It’s said that the phrase “the love that dare not speak its name” (from a 19th-century poem “Two Loves” by Lord Alfred Davis) refers to archaic views on homosexuality.
But as pertains to Rick Koster’s new book “Poppin’ A Cold One,” the love dares not speak its name because it can’t. And that’s because half of the lovers are… dead.
But the dead are hot these days. Zombies and vampires are in. And while necrophilia as a plot device might seem a little “out there,” at least in this case there are no moony vampire babies like in Twilight.
And, necrophilia has surfaced in art other times as well. Poe, Stephen King, Cormac McCarthy and Alice Cooper (among others) have touched on the subject; it’s not as shocking as you’d think. Could you say it’s even de rigueur (mortis)?
Anyway, if you can get past that, Koster has written a mystery thriller full of hilarious satire, pop-culture references and characters that seem zany until you accept the novel’s setting in the Deep South, where “zany” means “eccentric” and “eccentric” means “normal Southern folks.”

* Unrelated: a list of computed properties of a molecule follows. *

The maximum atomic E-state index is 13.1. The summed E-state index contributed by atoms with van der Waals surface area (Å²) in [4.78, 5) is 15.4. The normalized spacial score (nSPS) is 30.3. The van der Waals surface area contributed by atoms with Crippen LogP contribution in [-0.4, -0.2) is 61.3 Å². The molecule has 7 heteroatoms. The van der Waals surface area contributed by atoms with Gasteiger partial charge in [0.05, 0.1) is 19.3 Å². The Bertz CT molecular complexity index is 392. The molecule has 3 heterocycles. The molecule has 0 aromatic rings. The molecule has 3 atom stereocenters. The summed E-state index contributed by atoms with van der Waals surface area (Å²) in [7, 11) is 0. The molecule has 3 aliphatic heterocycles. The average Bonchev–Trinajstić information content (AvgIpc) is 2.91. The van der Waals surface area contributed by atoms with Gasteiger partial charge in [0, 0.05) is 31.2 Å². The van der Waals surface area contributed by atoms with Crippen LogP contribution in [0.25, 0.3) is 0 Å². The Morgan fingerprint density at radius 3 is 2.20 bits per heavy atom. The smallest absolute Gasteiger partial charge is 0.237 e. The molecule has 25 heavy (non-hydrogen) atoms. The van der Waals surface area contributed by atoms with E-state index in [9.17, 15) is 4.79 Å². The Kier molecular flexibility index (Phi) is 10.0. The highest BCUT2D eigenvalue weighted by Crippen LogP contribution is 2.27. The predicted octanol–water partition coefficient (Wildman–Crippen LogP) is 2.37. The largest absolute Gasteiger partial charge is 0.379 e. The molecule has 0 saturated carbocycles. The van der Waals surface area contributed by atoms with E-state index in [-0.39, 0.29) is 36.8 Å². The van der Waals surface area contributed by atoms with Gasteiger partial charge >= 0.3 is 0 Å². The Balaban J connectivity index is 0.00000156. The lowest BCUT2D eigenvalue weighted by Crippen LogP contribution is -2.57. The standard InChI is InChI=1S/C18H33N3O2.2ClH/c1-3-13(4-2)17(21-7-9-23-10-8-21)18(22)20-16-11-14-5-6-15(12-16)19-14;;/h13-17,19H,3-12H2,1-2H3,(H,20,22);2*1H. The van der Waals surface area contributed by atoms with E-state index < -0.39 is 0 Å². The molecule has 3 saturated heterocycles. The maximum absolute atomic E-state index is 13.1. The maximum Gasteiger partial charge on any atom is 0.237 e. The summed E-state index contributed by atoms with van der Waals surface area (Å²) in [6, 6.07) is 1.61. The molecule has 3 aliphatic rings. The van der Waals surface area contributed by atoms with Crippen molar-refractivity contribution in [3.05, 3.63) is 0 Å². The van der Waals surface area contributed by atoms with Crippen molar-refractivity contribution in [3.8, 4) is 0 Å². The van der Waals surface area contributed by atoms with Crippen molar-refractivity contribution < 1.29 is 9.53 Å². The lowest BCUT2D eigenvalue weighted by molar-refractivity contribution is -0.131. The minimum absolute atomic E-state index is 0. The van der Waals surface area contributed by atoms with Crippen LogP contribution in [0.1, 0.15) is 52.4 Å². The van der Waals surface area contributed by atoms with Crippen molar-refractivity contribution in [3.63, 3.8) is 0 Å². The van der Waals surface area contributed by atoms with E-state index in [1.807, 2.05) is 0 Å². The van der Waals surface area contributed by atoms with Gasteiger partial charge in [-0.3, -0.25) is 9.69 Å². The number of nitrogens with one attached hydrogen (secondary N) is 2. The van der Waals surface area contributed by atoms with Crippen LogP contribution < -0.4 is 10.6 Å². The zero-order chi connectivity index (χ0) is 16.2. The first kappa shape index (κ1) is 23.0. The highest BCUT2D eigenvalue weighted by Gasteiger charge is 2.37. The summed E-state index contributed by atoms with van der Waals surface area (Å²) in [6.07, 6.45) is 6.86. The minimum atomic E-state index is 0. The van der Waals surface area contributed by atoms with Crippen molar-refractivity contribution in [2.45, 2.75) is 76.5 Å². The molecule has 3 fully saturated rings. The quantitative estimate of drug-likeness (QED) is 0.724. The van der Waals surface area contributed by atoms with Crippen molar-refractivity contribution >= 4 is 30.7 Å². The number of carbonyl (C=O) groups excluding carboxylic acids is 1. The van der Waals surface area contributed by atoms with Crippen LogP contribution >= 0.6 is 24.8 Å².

Koster, as anyone who’s spent more than a little time south of the Mason-Dixon line, knows that one thing that fuels so-called “Southern Pride” is a sort of “whatever” attitude that doesn’t waste too much time worrying about social proprieties such as sex with the dead. Or corruption. Or murder. (Or even slavery, but that’s another story entirely.)
Koster writes in a fun, fast-paced, witty style that makes this story a true page-turner. Despite that groaner of a title, it’s a work that you’ll find a guilty pleasure.
Which, I guess, if you were banging a corpse, that too would be a guilty pleasure. But not in 29 states. Apparently, only 21 states forbid this forbidden love. Don’t go getting any ideas, you sickos.
POCA is available on Kindle. You should read it.